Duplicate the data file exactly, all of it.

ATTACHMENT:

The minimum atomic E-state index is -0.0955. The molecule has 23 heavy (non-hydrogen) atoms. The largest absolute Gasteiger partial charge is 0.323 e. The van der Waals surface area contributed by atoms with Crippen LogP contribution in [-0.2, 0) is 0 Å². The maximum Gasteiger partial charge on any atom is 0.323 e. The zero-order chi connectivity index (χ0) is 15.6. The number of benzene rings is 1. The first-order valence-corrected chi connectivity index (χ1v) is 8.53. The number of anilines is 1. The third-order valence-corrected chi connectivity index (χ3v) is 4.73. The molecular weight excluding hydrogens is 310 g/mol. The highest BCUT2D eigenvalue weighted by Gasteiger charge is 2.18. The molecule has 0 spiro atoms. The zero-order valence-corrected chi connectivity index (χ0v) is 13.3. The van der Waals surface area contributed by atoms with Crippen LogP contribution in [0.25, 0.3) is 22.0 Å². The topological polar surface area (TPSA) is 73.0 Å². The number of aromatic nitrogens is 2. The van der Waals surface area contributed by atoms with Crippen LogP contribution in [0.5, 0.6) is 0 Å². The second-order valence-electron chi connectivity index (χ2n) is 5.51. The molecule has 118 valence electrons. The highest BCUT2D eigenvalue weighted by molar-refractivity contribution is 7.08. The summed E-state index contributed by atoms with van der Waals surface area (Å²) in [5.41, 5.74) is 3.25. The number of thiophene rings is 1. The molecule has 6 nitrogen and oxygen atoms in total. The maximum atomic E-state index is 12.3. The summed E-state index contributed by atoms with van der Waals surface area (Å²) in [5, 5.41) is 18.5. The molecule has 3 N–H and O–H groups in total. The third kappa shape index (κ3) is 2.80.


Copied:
The minimum atomic E-state index is -0.0955. The molecule has 23 heavy (non-hydrogen) atoms. The largest absolute Gasteiger partial charge is 0.323 e. The van der Waals surface area contributed by atoms with Crippen LogP contribution in [-0.2, 0) is 0 Å². The maximum Gasteiger partial charge on any atom is 0.323 e. The zero-order chi connectivity index (χ0) is 15.6. The number of benzene rings is 1. The first-order valence-corrected chi connectivity index (χ1v) is 8.53. The number of anilines is 1. The third-order valence-corrected chi connectivity index (χ3v) is 4.73. The molecular weight excluding hydrogens is 310 g/mol. The highest BCUT2D eigenvalue weighted by Gasteiger charge is 2.18. The molecule has 0 spiro atoms. The zero-order valence-corrected chi connectivity index (χ0v) is 13.3. The van der Waals surface area contributed by atoms with Crippen LogP contribution in [0.25, 0.3) is 22.0 Å². The topological polar surface area (TPSA) is 73.0 Å². The number of aromatic nitrogens is 2. The van der Waals surface area contributed by atoms with Crippen LogP contribution in [0.5, 0.6) is 0 Å². The second-order valence-electron chi connectivity index (χ2n) is 5.51. The molecule has 118 valence electrons. The highest BCUT2D eigenvalue weighted by molar-refractivity contribution is 7.08. The summed E-state index contributed by atoms with van der Waals surface area (Å²) in [5.41, 5.74) is 3.25. The number of thiophene rings is 1. The molecule has 6 nitrogen and oxygen atoms in total. The maximum atomic E-state index is 12.3. The summed E-state index contributed by atoms with van der Waals surface area (Å²) in [5, 5.41) is 18.5. The molecule has 3 N–H and O–H groups in total. The third kappa shape index (κ3) is 2.80.